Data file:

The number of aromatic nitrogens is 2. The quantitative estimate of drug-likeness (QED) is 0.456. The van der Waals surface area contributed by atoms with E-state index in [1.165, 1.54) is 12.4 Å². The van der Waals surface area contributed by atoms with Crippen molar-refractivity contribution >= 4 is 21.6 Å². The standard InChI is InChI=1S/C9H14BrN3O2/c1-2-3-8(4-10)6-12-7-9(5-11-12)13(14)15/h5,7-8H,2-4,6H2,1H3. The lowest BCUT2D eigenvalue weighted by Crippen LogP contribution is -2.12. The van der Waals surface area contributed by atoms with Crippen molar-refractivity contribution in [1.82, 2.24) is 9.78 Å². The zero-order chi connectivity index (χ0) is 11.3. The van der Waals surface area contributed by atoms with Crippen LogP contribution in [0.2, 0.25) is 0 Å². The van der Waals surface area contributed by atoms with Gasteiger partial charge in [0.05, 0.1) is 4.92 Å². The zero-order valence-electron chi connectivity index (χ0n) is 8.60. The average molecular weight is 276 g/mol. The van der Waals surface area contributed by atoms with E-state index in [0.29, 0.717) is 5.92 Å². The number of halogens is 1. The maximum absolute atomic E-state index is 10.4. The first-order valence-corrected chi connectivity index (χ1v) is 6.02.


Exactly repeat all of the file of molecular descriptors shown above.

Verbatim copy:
The number of aromatic nitrogens is 2. The quantitative estimate of drug-likeness (QED) is 0.456. The van der Waals surface area contributed by atoms with E-state index in [1.165, 1.54) is 12.4 Å². The van der Waals surface area contributed by atoms with Crippen molar-refractivity contribution >= 4 is 21.6 Å². The standard InChI is InChI=1S/C9H14BrN3O2/c1-2-3-8(4-10)6-12-7-9(5-11-12)13(14)15/h5,7-8H,2-4,6H2,1H3. The lowest BCUT2D eigenvalue weighted by Crippen LogP contribution is -2.12. The van der Waals surface area contributed by atoms with Crippen molar-refractivity contribution in [1.82, 2.24) is 9.78 Å². The zero-order chi connectivity index (χ0) is 11.3. The van der Waals surface area contributed by atoms with Crippen LogP contribution in [0.2, 0.25) is 0 Å². The van der Waals surface area contributed by atoms with Gasteiger partial charge in [0.05, 0.1) is 4.92 Å². The zero-order valence-electron chi connectivity index (χ0n) is 8.60. The average molecular weight is 276 g/mol. The van der Waals surface area contributed by atoms with E-state index in [0.29, 0.717) is 5.92 Å². The number of halogens is 1. The maximum absolute atomic E-state index is 10.4. The first-order valence-corrected chi connectivity index (χ1v) is 6.02.